Teams, Leagues etc
And1 LogoThe Mix Tape series and the tour it spawned are the result of a collection of random events that, taken separately, wouldn’t have amounted to much-and almost didn’t. But accidents happen, and those that produce positive results are given the gloss of serendipity. Thank God for it.

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The origin of the And1 Mix Tape collection came in the guise of a lowly videotape given to And1 in late 1998 by Ron Naclerio, the coach of New York’s Cardoza High School team who spent his summers coaching AAU kids, including Rafer Alston, whom And1 would soon sign the first basketball shoe endorser to get a deal without a contract from the NBA. The tape was home-video quality–jerky camera moves, poor resolution and nearly indecipherable audio-showing young Alston on the playgrounds and hardwood in and around New York doing, among a host of insane moves, his own signature move from which he earned his nickname “Skip to My Lou”.

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At the time Naclerio gave And1 the footage of Rafer, the founders and early group of employees at And1 were busy plotting the strategy the company would take to sign NBA endorsers for its burgeoning footwear division, and young Rafer was on the cusp of a checkered college career that would turn out to be almost useless in giving him a leg up to the League. To say that the futures of both the company and the scrappy playground legend merged at this point would be untrue, too good a story to be believed, but the fortunes of both certainly collided. The legend goes that the people at And1 first used the Skip tape, as it became known around the company’s corporate office just outside Philly, merely to amuse themselves and people who came to visit the office. With just one or two tv’s in the company’s small office, it was easy to gather everyone to watch the tape over and over and over again, accompanied by groans and screams and “no he didn’ts” every time Skip embarrassed a defender. While the marketing people at And1 intuitively knew the tape had some value beyond personal amusement, they didn’t quite know what to do with it. It wasn’t until the company shot a series of commercials and print ads at nearby Haverford College in the summer of 1999 that they fully realized the potential of the footage they owned.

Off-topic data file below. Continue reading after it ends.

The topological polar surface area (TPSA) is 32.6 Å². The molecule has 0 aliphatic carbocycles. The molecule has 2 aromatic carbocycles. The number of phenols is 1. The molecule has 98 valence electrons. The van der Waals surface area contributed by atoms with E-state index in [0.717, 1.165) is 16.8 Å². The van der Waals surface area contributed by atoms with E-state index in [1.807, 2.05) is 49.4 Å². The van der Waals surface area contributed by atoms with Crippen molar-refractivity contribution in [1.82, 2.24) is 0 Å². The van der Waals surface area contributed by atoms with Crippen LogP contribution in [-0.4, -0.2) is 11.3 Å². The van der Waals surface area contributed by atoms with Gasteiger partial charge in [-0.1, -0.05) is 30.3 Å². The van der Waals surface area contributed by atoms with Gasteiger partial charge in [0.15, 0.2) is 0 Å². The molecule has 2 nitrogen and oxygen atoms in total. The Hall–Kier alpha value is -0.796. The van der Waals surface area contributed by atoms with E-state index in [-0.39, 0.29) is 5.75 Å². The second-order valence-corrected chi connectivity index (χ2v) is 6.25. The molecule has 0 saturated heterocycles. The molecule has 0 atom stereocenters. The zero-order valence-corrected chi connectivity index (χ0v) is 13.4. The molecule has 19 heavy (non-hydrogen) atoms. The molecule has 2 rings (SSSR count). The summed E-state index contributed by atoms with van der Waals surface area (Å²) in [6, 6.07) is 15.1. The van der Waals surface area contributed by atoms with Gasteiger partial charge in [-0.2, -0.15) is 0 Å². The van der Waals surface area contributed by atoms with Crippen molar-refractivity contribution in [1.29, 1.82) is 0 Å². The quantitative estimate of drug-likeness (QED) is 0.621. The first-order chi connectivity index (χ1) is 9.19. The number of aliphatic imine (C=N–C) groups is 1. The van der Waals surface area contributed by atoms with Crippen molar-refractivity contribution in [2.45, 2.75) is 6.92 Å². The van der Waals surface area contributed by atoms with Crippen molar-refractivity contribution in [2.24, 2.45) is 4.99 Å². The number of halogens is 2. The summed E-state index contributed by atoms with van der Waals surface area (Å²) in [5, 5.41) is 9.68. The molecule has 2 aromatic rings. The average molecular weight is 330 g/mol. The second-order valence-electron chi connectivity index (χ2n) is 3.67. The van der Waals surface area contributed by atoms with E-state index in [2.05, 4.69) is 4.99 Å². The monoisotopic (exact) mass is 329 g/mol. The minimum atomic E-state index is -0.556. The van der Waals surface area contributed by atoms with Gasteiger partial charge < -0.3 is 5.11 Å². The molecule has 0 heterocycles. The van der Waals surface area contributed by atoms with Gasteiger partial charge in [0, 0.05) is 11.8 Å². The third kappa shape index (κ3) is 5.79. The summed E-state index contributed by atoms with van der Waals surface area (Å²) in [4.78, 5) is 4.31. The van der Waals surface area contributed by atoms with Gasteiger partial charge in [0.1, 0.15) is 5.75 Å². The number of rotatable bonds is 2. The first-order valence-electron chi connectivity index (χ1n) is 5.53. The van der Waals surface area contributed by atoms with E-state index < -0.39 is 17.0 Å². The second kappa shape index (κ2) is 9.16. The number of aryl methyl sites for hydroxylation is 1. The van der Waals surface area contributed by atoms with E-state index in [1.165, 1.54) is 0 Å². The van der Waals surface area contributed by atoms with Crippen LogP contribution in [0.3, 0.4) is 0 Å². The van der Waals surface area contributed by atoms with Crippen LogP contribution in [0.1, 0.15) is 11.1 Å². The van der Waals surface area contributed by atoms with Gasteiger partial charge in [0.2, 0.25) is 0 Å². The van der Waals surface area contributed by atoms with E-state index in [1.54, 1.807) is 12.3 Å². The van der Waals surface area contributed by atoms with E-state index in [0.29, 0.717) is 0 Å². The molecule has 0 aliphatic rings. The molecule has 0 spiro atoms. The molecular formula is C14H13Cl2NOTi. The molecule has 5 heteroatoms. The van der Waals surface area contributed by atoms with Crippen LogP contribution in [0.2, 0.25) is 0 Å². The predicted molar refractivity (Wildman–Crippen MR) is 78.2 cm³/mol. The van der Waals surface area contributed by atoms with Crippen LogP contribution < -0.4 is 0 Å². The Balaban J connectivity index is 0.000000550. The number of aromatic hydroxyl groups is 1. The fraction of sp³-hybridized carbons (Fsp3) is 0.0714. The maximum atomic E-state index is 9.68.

And1 gathered its current roster of NBA endorsers at the college to shoot the “Moves” campaign. Over a period of three days, NBA athletes Darryl Armstrong, Rex Chapman and the just-drafted Larry Hughes, Raef LaFrentz, Toby Bailey and Miles Simon came to Philadelphia and labored in a hot gym while the company’s advertising agency, Crispin Porter + Bogusky captured their signature moves on film. And1 had attempted to make the shoot as comfortable as possible for the players, and created a “green room” in the bowels of the gym where the players could chill out and wait during set-ups. The room was stocked with every snack and beverage imaginable, and was outfitted with a few leather recliners, a Playstation, a big screen TV and a VCR. Interns scrambled the day before the shoot to track down the video games and the movies it was thought the players would like during their down time. Turns out, that was a waste of time and money.

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The players, to a man, watched the Skip tape over and over and over again in those three days of the shoot. Shunning the more traditional entertainment, each player grabbed a recliner and started the tape again whenever they weren’t needed on the set. And on the set, the players started imitating Skip’s video moves and trying to perfect a new skill set. When the legend himself arrived on the commercial set on the last day of the shoot, Skip was essentially anointed king of the court, and the And1 onlookers crystallized their thinking about the tape.